In some cases tort law imposes liability on defendants who are neither negligent nor guilty of intentional wrongdoing. Known as STRICT LIABILITY, or liability without fault, this branch of torts seeks to regulate those activities that are useful and necessary but that create abnormally dangerous risks to society. These activities include blasting, transporting hazardous materials, storing dangerous substances, and keeping certain wild animals in captivity.
A distinction is sometimes drawn between moral fault and legal fault. Persons who negligently or intentionally cause injury to others are often considered morally blameworthy for having failed to live up to a minimal threshold of human conduct. On the other hand, legal fault is more of an artificial standard of conduct that is created by government for the protection of society.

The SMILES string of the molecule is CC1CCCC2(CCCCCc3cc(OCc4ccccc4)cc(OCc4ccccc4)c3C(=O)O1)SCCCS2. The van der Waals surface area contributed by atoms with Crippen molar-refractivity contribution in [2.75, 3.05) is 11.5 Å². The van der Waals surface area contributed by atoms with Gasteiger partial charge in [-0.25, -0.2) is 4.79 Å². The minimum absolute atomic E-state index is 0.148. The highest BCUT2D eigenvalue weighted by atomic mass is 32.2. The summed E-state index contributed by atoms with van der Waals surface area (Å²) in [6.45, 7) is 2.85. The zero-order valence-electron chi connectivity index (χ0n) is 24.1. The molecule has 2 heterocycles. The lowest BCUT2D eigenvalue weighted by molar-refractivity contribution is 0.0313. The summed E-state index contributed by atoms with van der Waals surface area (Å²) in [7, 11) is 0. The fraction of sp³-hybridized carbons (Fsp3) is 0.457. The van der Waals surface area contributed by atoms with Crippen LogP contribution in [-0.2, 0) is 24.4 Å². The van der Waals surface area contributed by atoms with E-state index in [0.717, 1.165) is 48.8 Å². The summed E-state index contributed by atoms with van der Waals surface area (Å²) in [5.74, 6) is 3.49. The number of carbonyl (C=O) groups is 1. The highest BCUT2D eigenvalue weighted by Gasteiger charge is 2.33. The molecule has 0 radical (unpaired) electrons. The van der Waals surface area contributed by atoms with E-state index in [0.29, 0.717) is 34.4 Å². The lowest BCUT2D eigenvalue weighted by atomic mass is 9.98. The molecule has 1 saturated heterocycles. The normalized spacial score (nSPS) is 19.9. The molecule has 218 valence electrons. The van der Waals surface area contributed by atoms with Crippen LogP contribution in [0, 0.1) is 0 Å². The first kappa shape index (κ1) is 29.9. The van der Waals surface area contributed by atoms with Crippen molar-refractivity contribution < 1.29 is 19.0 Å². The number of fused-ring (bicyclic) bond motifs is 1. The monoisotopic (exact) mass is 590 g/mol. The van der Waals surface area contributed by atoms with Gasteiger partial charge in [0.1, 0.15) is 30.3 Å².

Persons who engage in ultrahazardous activities may be morally blameless because no amount of care or diligence can make their activities safe for society. However, such persons will nonetheless be held legally responsible for harm that results from their activities as a means of shifting the costs of injury from potential victims to tortfeasors. As a matter of social policy, then, individuals and entities that engage in abnormally dangerous activities for profit must be willing to ensure the safety of others as a price of doing business.
Consumers who have been injured by defectively manufactured products also rely on strict liability. Under the doctrine of strict PRODUCT LIABILITY, a manufacturer must guarantee that its goods are suitable for their intended use when they are placed on the market for public consumption. The law of torts will hold manufacturers strictly liable for any injuries that result from placing unreasonably dangerous products into the stream of commerce, without regard to the amount of care exercised in preparing the product for sale and distribution and without regard to whether the consumer purchased the product from, or entered into a contractual relationship with, the manufacturer.
Law Library - American Law and Legal InformationFree Legal Encyclopedia: Tonnage tax to UmpireTort Law - Intentional Torts, Breast Implant Lawsuits, Negligence, Strict Liability, Causation, Damages, Immunity